You've sweated over your outline. You've created some beautiful sentences. You've even got a great humanzig ice-breaker to kick-off your speech. Congratulations! You've just begun!
"What? All that work and I've just begun?!!"
Yep. It's one thing to express an idea perfectly on paper. It's quite another to express those ideas in a set amount of time, in a particular space, with a particular audience. Think of your well-crafted speech as a really well-rolled piece of clay. It contains the pathway of your arguments, your colorful details, your relevant examples. But it doesn't yet have its final shape. It can't have one without an audience. (You might even argue that it'll never have a “final” shape!) The clay of your speech takes it shape each time it comes out of your mouth in real time. And that means that repetition is super-important. Repetition comes in two forms.
First, if you have the luxury, the best kind of repetition comes by working the same ideas over and over again in speaking engagements. Every time you work your material in front of another audience, you will learn more about your relationship to the material and more about how your material lands with people. The more you can do this, the better you will get. Stand-up comics know this very well. Even the most seasoned professionals, once they assemble a new act, do not directly record their next album. Instead, they spend a significant amount of time in clubs trying their material out over and over again. By the time we hear it on the album, they've done those jokes hundreds of times and know how to tell them a hundred different ways. If you have the opportunity to make your speech over and over again, first, thank your lucky stars for that golden opportunity. Second, make sure that after every time you give the speech you take just a few minutes to note three things: what worked, what didn't work, and what new things you discovered.
Now, sometimes you have to give a speech that is a one-shot. Take a wedding toast, for example. But even though you're only going to do it one time, you can still help yourself with repetition. You can do it in two ways. First, you can practice alone. Don't do it front of a mirror; it'll be distracting. And it's artificial. When you make your speech, you're not going to be watching yourself, you're going to be engaging with the people watching you, so don't get used to watching yourself. Instead of practicing in front of a mirror, speak your speech in the shower, on the street quietly to yourself, in your office with the door closed, or in your car. By doing this, you will get a sense of what your speech sounds like; what sounds too long, too short, too confusing, or too repetitive. And the more you do it, the more options will make themselves available to you. How? Because the more you repeat your speech, the more bored you're going to get with the way you do it; and that will provoke you to express your ideas in new ways.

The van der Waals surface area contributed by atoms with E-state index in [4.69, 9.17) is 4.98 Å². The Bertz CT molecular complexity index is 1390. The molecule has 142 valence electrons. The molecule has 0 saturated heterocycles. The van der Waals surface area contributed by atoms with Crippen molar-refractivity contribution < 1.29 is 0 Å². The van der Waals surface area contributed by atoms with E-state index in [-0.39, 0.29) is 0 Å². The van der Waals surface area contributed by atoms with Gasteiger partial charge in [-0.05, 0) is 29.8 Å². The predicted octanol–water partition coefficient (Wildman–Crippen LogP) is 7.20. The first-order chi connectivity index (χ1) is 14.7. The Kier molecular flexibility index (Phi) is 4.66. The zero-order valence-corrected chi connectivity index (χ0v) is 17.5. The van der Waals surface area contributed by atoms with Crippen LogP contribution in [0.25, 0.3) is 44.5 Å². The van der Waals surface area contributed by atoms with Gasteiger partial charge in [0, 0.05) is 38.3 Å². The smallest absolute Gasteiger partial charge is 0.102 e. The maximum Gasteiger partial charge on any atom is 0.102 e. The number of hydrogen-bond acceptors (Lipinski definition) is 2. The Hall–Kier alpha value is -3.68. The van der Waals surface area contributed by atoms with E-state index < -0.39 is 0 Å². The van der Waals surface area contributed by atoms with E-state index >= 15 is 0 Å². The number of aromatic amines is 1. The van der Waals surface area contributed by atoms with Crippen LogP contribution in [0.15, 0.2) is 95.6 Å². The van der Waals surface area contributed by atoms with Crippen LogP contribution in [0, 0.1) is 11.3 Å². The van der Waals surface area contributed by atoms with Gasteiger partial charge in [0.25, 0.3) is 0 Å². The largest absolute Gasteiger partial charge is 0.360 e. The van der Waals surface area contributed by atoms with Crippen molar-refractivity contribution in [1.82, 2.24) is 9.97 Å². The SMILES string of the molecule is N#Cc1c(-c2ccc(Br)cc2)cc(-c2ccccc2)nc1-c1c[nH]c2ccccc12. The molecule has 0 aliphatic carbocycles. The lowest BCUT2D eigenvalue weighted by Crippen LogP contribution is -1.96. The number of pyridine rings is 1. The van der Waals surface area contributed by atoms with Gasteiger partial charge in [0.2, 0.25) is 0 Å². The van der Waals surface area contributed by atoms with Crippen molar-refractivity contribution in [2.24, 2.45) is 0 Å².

Second, you can get friends to be your test audience. Get a friend, a parent, a roommate, whoever, to sit down in front of you and listen. They'll give you valuable feedback about what's clear and what needs more work. They'll also help you get more comfortable. Rehearsing in front of friends is a lot closer to speaking in front of strangers than you might think. Because everyone in your audience, whether they know you or not, wants their experience with you to be interesting, engaging, and successful.
And, if you want to rehearse with a little guidance, contact MUSE for a free intro session today!